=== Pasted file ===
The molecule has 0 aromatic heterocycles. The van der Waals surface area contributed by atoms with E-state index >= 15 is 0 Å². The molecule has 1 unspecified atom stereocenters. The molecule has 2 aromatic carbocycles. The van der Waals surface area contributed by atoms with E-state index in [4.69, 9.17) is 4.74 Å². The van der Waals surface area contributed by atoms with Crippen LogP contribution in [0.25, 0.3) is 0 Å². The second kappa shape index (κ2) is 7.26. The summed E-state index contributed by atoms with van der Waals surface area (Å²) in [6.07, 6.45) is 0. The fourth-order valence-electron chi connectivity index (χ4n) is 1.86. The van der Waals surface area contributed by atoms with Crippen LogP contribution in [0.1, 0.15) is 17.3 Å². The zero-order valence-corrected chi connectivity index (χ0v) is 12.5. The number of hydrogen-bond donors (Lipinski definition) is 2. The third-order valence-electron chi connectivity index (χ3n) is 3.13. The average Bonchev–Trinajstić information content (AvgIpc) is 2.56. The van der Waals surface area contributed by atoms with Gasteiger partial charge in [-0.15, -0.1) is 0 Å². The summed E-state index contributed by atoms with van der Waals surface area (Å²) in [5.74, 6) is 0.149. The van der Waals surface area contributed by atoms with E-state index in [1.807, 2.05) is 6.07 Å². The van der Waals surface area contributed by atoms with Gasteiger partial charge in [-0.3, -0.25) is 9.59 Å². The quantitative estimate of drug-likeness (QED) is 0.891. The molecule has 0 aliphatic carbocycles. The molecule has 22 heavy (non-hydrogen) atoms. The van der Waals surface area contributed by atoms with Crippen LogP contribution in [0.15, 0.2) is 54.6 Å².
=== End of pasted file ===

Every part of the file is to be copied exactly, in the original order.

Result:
The molecule has 0 aromatic heterocycles. The van der Waals surface area contributed by atoms with E-state index >= 15 is 0 Å². The molecule has 1 unspecified atom stereocenters. The molecule has 2 aromatic carbocycles. The van der Waals surface area contributed by atoms with E-state index in [4.69, 9.17) is 4.74 Å². The van der Waals surface area contributed by atoms with Crippen LogP contribution in [0.25, 0.3) is 0 Å². The second kappa shape index (κ2) is 7.26. The summed E-state index contributed by atoms with van der Waals surface area (Å²) in [6.07, 6.45) is 0. The fourth-order valence-electron chi connectivity index (χ4n) is 1.86. The van der Waals surface area contributed by atoms with Crippen LogP contribution in [0.1, 0.15) is 17.3 Å². The zero-order valence-corrected chi connectivity index (χ0v) is 12.5. The number of hydrogen-bond donors (Lipinski definition) is 2. The third-order valence-electron chi connectivity index (χ3n) is 3.13. The average Bonchev–Trinajstić information content (AvgIpc) is 2.56. The van der Waals surface area contributed by atoms with Gasteiger partial charge in [-0.15, -0.1) is 0 Å². The summed E-state index contributed by atoms with van der Waals surface area (Å²) in [5.74, 6) is 0.149. The van der Waals surface area contributed by atoms with E-state index in [1.807, 2.05) is 6.07 Å². The van der Waals surface area contributed by atoms with Gasteiger partial charge in [-0.3, -0.25) is 9.59 Å². The quantitative estimate of drug-likeness (QED) is 0.891. The molecule has 0 aliphatic carbocycles. The molecule has 22 heavy (non-hydrogen) atoms. The van der Waals surface area contributed by atoms with Crippen LogP contribution in [0.15, 0.2) is 54.6 Å².